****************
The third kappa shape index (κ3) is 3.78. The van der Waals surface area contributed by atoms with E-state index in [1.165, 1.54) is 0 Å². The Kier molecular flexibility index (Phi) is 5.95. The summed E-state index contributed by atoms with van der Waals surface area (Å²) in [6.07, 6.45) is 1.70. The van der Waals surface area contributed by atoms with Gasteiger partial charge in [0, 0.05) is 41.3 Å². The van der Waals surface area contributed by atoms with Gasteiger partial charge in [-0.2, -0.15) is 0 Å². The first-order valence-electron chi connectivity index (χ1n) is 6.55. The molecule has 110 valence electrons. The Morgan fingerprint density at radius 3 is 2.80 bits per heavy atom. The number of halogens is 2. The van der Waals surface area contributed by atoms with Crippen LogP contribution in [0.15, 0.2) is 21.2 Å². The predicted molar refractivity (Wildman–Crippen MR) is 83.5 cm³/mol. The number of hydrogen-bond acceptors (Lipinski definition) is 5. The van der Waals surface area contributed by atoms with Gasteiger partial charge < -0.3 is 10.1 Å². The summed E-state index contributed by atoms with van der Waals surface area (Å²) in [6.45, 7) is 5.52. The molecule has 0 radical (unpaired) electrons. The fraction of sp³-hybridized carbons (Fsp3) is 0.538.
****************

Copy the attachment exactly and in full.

The third kappa shape index (κ3) is 3.78. The van der Waals surface area contributed by atoms with E-state index in [1.165, 1.54) is 0 Å². The Kier molecular flexibility index (Phi) is 5.95. The summed E-state index contributed by atoms with van der Waals surface area (Å²) in [6.07, 6.45) is 1.70. The van der Waals surface area contributed by atoms with Gasteiger partial charge in [0, 0.05) is 41.3 Å². The van der Waals surface area contributed by atoms with Gasteiger partial charge in [-0.2, -0.15) is 0 Å². The first-order valence-electron chi connectivity index (χ1n) is 6.55. The molecule has 110 valence electrons. The Morgan fingerprint density at radius 3 is 2.80 bits per heavy atom. The number of halogens is 2. The van der Waals surface area contributed by atoms with Crippen LogP contribution in [0.15, 0.2) is 21.2 Å². The predicted molar refractivity (Wildman–Crippen MR) is 83.5 cm³/mol. The number of hydrogen-bond acceptors (Lipinski definition) is 5. The van der Waals surface area contributed by atoms with Gasteiger partial charge < -0.3 is 10.1 Å². The summed E-state index contributed by atoms with van der Waals surface area (Å²) in [6.45, 7) is 5.52. The molecule has 0 radical (unpaired) electrons. The fraction of sp³-hybridized carbons (Fsp3) is 0.538.